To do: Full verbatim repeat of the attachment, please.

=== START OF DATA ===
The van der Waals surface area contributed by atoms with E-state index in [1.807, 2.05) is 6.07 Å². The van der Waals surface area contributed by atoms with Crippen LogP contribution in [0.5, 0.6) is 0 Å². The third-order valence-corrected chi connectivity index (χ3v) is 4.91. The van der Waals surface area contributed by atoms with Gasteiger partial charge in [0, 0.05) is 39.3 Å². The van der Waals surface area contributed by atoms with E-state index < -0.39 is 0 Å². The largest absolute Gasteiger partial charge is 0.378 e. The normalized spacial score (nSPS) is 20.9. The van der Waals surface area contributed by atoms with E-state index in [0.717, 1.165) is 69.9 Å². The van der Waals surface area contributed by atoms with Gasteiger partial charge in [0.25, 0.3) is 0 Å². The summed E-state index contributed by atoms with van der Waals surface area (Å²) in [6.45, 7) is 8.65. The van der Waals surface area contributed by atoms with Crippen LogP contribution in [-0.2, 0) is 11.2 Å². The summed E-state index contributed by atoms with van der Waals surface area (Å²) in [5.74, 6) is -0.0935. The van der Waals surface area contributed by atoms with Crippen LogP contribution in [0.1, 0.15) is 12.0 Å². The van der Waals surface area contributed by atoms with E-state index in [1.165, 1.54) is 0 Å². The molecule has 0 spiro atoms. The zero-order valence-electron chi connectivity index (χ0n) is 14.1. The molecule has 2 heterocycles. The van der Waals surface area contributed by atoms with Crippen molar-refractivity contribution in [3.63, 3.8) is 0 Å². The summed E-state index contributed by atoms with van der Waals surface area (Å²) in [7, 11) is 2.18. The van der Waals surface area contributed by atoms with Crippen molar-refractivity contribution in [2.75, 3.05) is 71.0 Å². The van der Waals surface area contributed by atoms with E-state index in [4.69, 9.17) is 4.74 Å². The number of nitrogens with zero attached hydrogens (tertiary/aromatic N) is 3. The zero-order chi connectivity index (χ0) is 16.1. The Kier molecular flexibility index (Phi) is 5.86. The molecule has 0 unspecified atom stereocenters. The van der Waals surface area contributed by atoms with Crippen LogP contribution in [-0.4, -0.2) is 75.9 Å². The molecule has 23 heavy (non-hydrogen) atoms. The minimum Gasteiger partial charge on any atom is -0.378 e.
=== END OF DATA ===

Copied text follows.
The van der Waals surface area contributed by atoms with E-state index in [1.807, 2.05) is 6.07 Å². The van der Waals surface area contributed by atoms with Crippen LogP contribution in [0.5, 0.6) is 0 Å². The third-order valence-corrected chi connectivity index (χ3v) is 4.91. The van der Waals surface area contributed by atoms with Gasteiger partial charge in [0, 0.05) is 39.3 Å². The van der Waals surface area contributed by atoms with E-state index < -0.39 is 0 Å². The largest absolute Gasteiger partial charge is 0.378 e. The normalized spacial score (nSPS) is 20.9. The van der Waals surface area contributed by atoms with E-state index in [0.717, 1.165) is 69.9 Å². The van der Waals surface area contributed by atoms with Gasteiger partial charge in [0.25, 0.3) is 0 Å². The summed E-state index contributed by atoms with van der Waals surface area (Å²) in [6.45, 7) is 8.65. The van der Waals surface area contributed by atoms with Crippen LogP contribution in [-0.2, 0) is 11.2 Å². The summed E-state index contributed by atoms with van der Waals surface area (Å²) in [5.74, 6) is -0.0935. The van der Waals surface area contributed by atoms with Crippen LogP contribution in [0.1, 0.15) is 12.0 Å². The van der Waals surface area contributed by atoms with E-state index in [1.165, 1.54) is 0 Å². The molecule has 0 spiro atoms. The zero-order valence-electron chi connectivity index (χ0n) is 14.1. The molecule has 2 heterocycles. The van der Waals surface area contributed by atoms with Crippen molar-refractivity contribution in [3.63, 3.8) is 0 Å². The summed E-state index contributed by atoms with van der Waals surface area (Å²) in [7, 11) is 2.18. The van der Waals surface area contributed by atoms with Crippen molar-refractivity contribution in [2.75, 3.05) is 71.0 Å². The van der Waals surface area contributed by atoms with E-state index in [4.69, 9.17) is 4.74 Å². The number of nitrogens with zero attached hydrogens (tertiary/aromatic N) is 3. The zero-order chi connectivity index (χ0) is 16.1. The Kier molecular flexibility index (Phi) is 5.86. The molecule has 0 unspecified atom stereocenters. The van der Waals surface area contributed by atoms with Crippen LogP contribution in [-0.4, -0.2) is 75.9 Å². The molecule has 23 heavy (non-hydrogen) atoms. The minimum Gasteiger partial charge on any atom is -0.378 e.